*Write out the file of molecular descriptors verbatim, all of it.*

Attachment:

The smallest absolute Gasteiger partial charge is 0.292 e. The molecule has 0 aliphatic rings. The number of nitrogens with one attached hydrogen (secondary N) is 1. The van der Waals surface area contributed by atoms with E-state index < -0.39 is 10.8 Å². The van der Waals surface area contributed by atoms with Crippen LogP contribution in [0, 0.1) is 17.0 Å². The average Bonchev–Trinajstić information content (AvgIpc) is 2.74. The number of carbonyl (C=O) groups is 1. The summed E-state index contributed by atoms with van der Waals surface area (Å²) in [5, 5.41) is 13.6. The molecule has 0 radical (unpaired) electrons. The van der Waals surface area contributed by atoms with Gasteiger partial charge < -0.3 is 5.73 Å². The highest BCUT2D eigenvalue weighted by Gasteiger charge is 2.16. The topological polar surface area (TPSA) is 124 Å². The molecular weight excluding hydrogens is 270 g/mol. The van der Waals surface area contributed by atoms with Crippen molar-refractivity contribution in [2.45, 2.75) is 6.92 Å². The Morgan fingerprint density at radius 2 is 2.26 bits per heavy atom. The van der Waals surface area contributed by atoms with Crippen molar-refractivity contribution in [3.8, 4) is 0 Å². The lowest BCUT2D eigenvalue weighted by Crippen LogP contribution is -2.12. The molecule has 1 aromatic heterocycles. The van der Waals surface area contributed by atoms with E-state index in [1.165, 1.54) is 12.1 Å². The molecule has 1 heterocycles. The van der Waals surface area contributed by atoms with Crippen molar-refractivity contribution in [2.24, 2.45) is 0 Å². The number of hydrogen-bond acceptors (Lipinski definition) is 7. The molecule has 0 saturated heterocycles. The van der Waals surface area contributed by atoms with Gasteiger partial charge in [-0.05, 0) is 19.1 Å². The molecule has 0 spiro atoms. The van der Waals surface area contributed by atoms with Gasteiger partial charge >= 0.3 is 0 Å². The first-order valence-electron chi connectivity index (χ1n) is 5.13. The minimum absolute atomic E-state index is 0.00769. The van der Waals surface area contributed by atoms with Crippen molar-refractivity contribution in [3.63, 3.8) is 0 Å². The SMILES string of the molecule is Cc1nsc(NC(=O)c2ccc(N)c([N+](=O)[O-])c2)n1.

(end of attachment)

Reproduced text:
The smallest absolute Gasteiger partial charge is 0.292 e. The molecule has 0 aliphatic rings. The number of nitrogens with one attached hydrogen (secondary N) is 1. The van der Waals surface area contributed by atoms with E-state index < -0.39 is 10.8 Å². The van der Waals surface area contributed by atoms with Crippen LogP contribution in [0, 0.1) is 17.0 Å². The average Bonchev–Trinajstić information content (AvgIpc) is 2.74. The number of carbonyl (C=O) groups is 1. The summed E-state index contributed by atoms with van der Waals surface area (Å²) in [5, 5.41) is 13.6. The molecule has 0 radical (unpaired) electrons. The van der Waals surface area contributed by atoms with Gasteiger partial charge < -0.3 is 5.73 Å². The highest BCUT2D eigenvalue weighted by Gasteiger charge is 2.16. The topological polar surface area (TPSA) is 124 Å². The molecular weight excluding hydrogens is 270 g/mol. The van der Waals surface area contributed by atoms with Crippen molar-refractivity contribution in [2.45, 2.75) is 6.92 Å². The Morgan fingerprint density at radius 2 is 2.26 bits per heavy atom. The van der Waals surface area contributed by atoms with Crippen molar-refractivity contribution in [3.8, 4) is 0 Å². The lowest BCUT2D eigenvalue weighted by Crippen LogP contribution is -2.12. The molecule has 1 aromatic heterocycles. The van der Waals surface area contributed by atoms with E-state index in [1.165, 1.54) is 12.1 Å². The molecule has 1 heterocycles. The van der Waals surface area contributed by atoms with Crippen molar-refractivity contribution in [2.24, 2.45) is 0 Å². The number of hydrogen-bond acceptors (Lipinski definition) is 7. The molecule has 0 saturated heterocycles. The van der Waals surface area contributed by atoms with Gasteiger partial charge in [-0.05, 0) is 19.1 Å². The molecule has 0 spiro atoms. The van der Waals surface area contributed by atoms with Gasteiger partial charge >= 0.3 is 0 Å². The first-order valence-electron chi connectivity index (χ1n) is 5.13. The minimum absolute atomic E-state index is 0.00769. The van der Waals surface area contributed by atoms with Crippen molar-refractivity contribution in [3.63, 3.8) is 0 Å². The SMILES string of the molecule is Cc1nsc(NC(=O)c2ccc(N)c([N+](=O)[O-])c2)n1.